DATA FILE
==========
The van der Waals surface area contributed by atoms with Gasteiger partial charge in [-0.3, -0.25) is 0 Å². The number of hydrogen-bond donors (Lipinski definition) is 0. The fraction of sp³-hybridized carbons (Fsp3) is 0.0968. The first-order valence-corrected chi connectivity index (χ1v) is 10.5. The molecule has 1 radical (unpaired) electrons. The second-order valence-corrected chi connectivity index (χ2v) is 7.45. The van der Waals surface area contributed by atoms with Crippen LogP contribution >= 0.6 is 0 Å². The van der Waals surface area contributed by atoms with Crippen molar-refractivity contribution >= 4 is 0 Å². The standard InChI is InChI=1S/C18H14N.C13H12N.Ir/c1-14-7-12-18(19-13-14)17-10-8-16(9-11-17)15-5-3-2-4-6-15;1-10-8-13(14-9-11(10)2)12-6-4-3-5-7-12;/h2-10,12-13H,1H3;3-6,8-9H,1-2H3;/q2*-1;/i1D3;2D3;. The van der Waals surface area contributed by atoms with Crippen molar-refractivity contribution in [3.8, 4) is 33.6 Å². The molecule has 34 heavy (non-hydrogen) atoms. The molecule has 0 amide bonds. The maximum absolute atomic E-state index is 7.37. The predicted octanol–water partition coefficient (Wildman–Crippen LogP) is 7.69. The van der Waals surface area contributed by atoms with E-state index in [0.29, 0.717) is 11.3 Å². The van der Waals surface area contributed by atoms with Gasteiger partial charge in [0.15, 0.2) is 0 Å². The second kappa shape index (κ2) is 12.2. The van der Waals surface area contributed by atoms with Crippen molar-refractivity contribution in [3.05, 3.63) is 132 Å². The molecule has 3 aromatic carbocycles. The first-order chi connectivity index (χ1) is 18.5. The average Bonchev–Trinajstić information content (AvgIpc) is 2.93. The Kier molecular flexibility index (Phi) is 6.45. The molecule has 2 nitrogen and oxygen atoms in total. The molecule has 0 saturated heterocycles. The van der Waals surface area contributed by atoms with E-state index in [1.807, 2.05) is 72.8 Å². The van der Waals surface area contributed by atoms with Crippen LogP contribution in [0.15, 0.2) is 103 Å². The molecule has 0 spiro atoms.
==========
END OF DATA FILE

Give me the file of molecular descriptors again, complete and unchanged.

The van der Waals surface area contributed by atoms with Gasteiger partial charge in [-0.3, -0.25) is 0 Å². The number of hydrogen-bond donors (Lipinski definition) is 0. The fraction of sp³-hybridized carbons (Fsp3) is 0.0968. The first-order valence-corrected chi connectivity index (χ1v) is 10.5. The molecule has 1 radical (unpaired) electrons. The second-order valence-corrected chi connectivity index (χ2v) is 7.45. The van der Waals surface area contributed by atoms with Crippen LogP contribution >= 0.6 is 0 Å². The van der Waals surface area contributed by atoms with Crippen molar-refractivity contribution >= 4 is 0 Å². The standard InChI is InChI=1S/C18H14N.C13H12N.Ir/c1-14-7-12-18(19-13-14)17-10-8-16(9-11-17)15-5-3-2-4-6-15;1-10-8-13(14-9-11(10)2)12-6-4-3-5-7-12;/h2-10,12-13H,1H3;3-6,8-9H,1-2H3;/q2*-1;/i1D3;2D3;. The van der Waals surface area contributed by atoms with Crippen molar-refractivity contribution in [3.8, 4) is 33.6 Å². The molecule has 34 heavy (non-hydrogen) atoms. The molecule has 0 amide bonds. The maximum absolute atomic E-state index is 7.37. The predicted octanol–water partition coefficient (Wildman–Crippen LogP) is 7.69. The van der Waals surface area contributed by atoms with E-state index in [0.29, 0.717) is 11.3 Å². The van der Waals surface area contributed by atoms with Gasteiger partial charge in [0.15, 0.2) is 0 Å². The second kappa shape index (κ2) is 12.2. The van der Waals surface area contributed by atoms with Crippen molar-refractivity contribution in [3.05, 3.63) is 132 Å². The molecule has 3 aromatic carbocycles. The first-order chi connectivity index (χ1) is 18.5. The average Bonchev–Trinajstić information content (AvgIpc) is 2.93. The Kier molecular flexibility index (Phi) is 6.45. The molecule has 2 nitrogen and oxygen atoms in total. The molecule has 0 saturated heterocycles. The van der Waals surface area contributed by atoms with E-state index in [1.807, 2.05) is 72.8 Å². The van der Waals surface area contributed by atoms with Crippen LogP contribution in [0.15, 0.2) is 103 Å². The molecule has 0 spiro atoms.